All these interest rates in turn influence economic activity, employment and inflation.
The lower the cash rate and other interest rates, the cheaper it is to borrow money because there is less interest to pay. However, less interest is also received when you save money. Lower rates mean the cost of using savings or borrowing money to buy things, expand a business or hire an extra worker has less of a downside.
This helps stimulate economic activity because people are incentivised to buy and spend more. It can also reduce unemployment because saving extra money by not hiring an extra worker has less of an upside when the cash rate is lower and you can borrow more to expand your business without much cost when the interest you pay on debt is lower.
On the flip side, if rates are increased it makes it riskier to spend money, expand a business or hire someone, because more interest is lost from using savings. Or more interest is paid when debt is taken on.
Lower interest rates can also raise inflation. This happens in a few ways. One way is when the lower cash rate reduces unemployment and workers are given more power to ask for a pay rise. If there are very few unemployed people then a business might need to work harder to attract the right person to their business - and might have to pay more to get them. They may also have to give existing workers more money so they don’t get lured elsewhere.
Some of the extra money the business pays workers might get “passed on” via higher prices. And just as businesses have to work harder to keep their employees when rates are low, they have to work “less hard” to keep their customers.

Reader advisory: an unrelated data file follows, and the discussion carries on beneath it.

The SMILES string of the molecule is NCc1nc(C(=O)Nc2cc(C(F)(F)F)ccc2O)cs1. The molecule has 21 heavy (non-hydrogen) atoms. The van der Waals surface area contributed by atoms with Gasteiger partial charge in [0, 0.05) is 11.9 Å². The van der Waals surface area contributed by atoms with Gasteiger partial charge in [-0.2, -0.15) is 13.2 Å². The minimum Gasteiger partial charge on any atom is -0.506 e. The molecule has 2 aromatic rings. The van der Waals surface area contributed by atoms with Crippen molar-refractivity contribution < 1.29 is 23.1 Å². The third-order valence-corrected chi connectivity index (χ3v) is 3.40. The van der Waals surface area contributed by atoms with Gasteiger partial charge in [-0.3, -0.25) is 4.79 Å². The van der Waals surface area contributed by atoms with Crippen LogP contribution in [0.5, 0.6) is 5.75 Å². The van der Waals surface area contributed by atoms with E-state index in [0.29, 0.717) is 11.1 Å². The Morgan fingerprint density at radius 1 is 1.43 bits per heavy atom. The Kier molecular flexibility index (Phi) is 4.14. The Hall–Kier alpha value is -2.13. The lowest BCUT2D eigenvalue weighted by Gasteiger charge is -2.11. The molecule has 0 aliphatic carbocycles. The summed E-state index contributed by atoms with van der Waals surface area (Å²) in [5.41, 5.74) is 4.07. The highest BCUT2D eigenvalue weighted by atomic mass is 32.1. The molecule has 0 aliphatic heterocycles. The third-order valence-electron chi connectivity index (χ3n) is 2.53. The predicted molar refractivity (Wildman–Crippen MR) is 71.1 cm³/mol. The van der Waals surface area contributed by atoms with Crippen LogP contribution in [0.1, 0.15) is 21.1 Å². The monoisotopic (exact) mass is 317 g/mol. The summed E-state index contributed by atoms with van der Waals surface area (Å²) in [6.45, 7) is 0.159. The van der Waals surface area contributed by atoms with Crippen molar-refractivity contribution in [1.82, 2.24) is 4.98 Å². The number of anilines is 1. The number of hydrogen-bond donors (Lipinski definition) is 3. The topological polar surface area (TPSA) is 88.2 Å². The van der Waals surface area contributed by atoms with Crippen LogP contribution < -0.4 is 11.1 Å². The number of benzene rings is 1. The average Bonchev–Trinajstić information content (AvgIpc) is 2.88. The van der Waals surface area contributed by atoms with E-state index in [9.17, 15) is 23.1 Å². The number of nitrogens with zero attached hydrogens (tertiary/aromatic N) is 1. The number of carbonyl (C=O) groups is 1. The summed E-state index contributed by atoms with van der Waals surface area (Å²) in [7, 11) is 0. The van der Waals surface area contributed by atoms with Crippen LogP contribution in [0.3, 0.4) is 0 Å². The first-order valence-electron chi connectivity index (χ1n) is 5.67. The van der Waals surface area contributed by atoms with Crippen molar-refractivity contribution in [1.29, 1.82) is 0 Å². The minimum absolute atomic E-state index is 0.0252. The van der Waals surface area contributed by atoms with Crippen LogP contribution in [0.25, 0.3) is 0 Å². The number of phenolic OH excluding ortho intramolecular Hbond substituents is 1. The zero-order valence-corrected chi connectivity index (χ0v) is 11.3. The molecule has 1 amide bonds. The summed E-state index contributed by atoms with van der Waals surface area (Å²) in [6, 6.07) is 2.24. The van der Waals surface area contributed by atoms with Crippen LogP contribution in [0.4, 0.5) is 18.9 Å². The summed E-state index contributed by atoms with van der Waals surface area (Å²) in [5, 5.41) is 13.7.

When rates are lower, it easier for customers to borrow or spend more money and the increase in prices affects them less when they aren’t paying much on their loans or receiving much on their savings.
For example, if you lose $A10 interest by taking money out of your savings to buy a new item, then the “real cost” of the item is the price + $A10. But if you only lose $A1 interest, the “real cost” is the price + $A1. So if the price went up a dollar or two, you still might buy the product.
In many countries, inflation has risen sharply and is historically high. If inflation is too high, raising interest rates will help to bring it back down. Raising interest rates essentially forces many businesses and households to think twice about rapid spending and hiring behaviour, which in turn slows down price pressures and inflation.
This is the main reason several central banks around the world are already lifting their rates, including the Reserve Bank of New Zealand, the US Federal Reserve, the Bank of Canada, the Bank of England and the Bank of Korea.
In Australia, inflation is also rising but it is still lower than in many other countries. This is one reason the RBA has moved more slowly. Though, with inflation reaching 5.1 per cent year-on-year in the latest data, this has put more pressure on the RBA to manage rates higher.
ANZ Research expects the RBA to lift the cash rate to 1.25 per cent by the end of 2022 and 2.25 per cent by May 2023. By the peak of the cycle around the mid-2020s, we could see a cash rate of 3 per cent or above. This would be the highest since at least 2013.
For borrowers, such as households with mortgages, rising interest rates can feel like a bad thing as they may pay more interest on their debt, reducing the income they can spend on other things or save.
But when the cash rate is rising it means the overall economy is doing well. Households and businesses are spending and investing more, more people are employed and they’re seeing their wages rise.
It’s also a good thing for savers because they get a higher return on their savings.
There is some concern that if the cash rate gets this high, causing mortgage rates to increase significantly, many households will not be able to keep up with their mortgage repayments and may default on their loan.
But based on ANZ Research’s forecasts, household interest payments as a share of income should still be similar to the pre-pandemic level by the end of 2023.
And the substantial savings that households have built up during the pandemic puts them in a much stronger financial position to weather future rate rises.
Adelaide Timbrell and Catherine Birch are Senior Economists at ANZ